Monday, May 26, 2014

Memorial Day and other thoughts

I lost a good friend of thirty or more years yesterday. It wasn't unexpected--she'd been fighting for five years or more and I think she was tired. A week ago she just seemed to give up--not eating or drinking or responding. I can understand that, her fatigue, her sadness. She died surrounded by those she loved best, and I pray she is comfortable and at peace now. As I came out of a party last night, we noticed an impressive double rainbow. A friend wrote and said she was sure it was in honor of Jan, and I replied it was God welcoming her to Heaven. I like to believe that.
Beyond that loss, which leaves a hole in my heart that no one else can fill, it was a pleasant quiet weekend. My family was at the Colonial Golf Tournament (it has a better name than that but I don't remember it), and I was peacefully at home.
I rounded the corner on my work in progress. If you want to think in Shakespearean terms, I wrote the fourth act and am now a thousand words into the fifth act, the denouement. I hear in my head all the classic advice--the first draft is just a matter of getting to the end, and I believe it. But oh how relieved I am to get to that end. Now I'll go back, polish, make details fit, hopefully pick up some words because, as usual, it is short. But I have a great sense of satisfaction.
After having Jacob with me much of last week, a quiet Saturday and Sunday were welcome. I read, I did household chores, yoga, all those things I am sometimes tempted to put off. Today I fixed ham salad and a veggie assortment for lunch for a friend--who didn't show up. She phoned tonight, full of apologies, said if she doesn't look at her calendar in the morning she's lost and she didn't this morning. She's newly widowed--two weeks--and I'll forgive her almost anything. I ate my ham salad sandwich in peace at my desk. She and I will meet tomorrow at Carshon's--wonder if I should call and remind her in the morning?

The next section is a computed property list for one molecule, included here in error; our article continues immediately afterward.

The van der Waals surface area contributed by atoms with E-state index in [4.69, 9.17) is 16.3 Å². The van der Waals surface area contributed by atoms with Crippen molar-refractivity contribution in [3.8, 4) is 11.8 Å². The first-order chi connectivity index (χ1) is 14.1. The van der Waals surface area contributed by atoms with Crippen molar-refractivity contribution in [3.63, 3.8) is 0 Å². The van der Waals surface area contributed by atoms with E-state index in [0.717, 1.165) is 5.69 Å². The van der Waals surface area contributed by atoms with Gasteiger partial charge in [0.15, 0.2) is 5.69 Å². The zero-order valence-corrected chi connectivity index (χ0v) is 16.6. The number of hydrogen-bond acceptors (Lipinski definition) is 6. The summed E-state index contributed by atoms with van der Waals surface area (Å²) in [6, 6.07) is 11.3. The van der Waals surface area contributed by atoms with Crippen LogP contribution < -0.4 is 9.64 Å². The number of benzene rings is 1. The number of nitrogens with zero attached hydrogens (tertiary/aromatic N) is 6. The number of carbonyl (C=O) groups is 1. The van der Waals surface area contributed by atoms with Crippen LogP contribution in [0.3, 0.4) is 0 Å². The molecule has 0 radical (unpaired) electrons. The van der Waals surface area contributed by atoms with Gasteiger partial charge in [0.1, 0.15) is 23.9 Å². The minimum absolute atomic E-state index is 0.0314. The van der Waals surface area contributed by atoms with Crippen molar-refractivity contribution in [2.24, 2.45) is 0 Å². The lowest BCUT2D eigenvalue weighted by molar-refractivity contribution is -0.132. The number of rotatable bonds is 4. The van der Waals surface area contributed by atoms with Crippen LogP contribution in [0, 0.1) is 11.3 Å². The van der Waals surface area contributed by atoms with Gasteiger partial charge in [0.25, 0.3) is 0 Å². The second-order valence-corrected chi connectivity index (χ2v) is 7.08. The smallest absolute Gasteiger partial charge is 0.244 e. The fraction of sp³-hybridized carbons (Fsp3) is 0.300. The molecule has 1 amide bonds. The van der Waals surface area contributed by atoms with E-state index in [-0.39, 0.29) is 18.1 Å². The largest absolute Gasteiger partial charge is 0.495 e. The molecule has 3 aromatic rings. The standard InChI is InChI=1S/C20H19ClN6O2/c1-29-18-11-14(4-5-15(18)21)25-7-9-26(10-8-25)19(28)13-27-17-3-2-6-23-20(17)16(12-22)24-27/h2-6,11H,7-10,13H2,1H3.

Tonight's dinner guest showed up on time--my friend Mary, who calls me her big sister. The day had been sunny and lovely, in spite of rain predictions, so all the rain from last night dried up and we had a lovely supper on the deck, with perfect temperature and just the slightest breeze blowing. I made the world's best quick spaghetti sauce: sauté a small white onion and a couple of garlic cloves in a bit of olive oil; puree a can of tomatoes in the blender and add to the skillet; add one can anchovy fillets, drained and chopped. Let simmer. I made it enough ahead of time that I thought it needed help and was debating red of white wine when my friend, holding a bottle of pinot grigio, said, "Oh, just use this," and we poured in a liberal portion. Great over fettucine, with a salad I cobbled together from leftovers.
Feeling good about the world tonight--hard to do in these times--but remembering those who have fought for our country. A Rotary flag flew at the foot of my driveway all day, and I thought a lot about my father, who served in WWI (in the Canadian Army, but hey! it was on the same side). And I watched touching pictures of reunions, of graveside ceremonies, of parades on TV. We are a grateful nation, and we darn well ought to straighten up and stop squabbling amongst ourselves. That's not what those men and women died for.

2 comments:

Lisa Mathews said...

Very sorry for your loss, Judy. I'm sure you were right about the double rainbow.

Judy Alter said...

Thanks, LIsa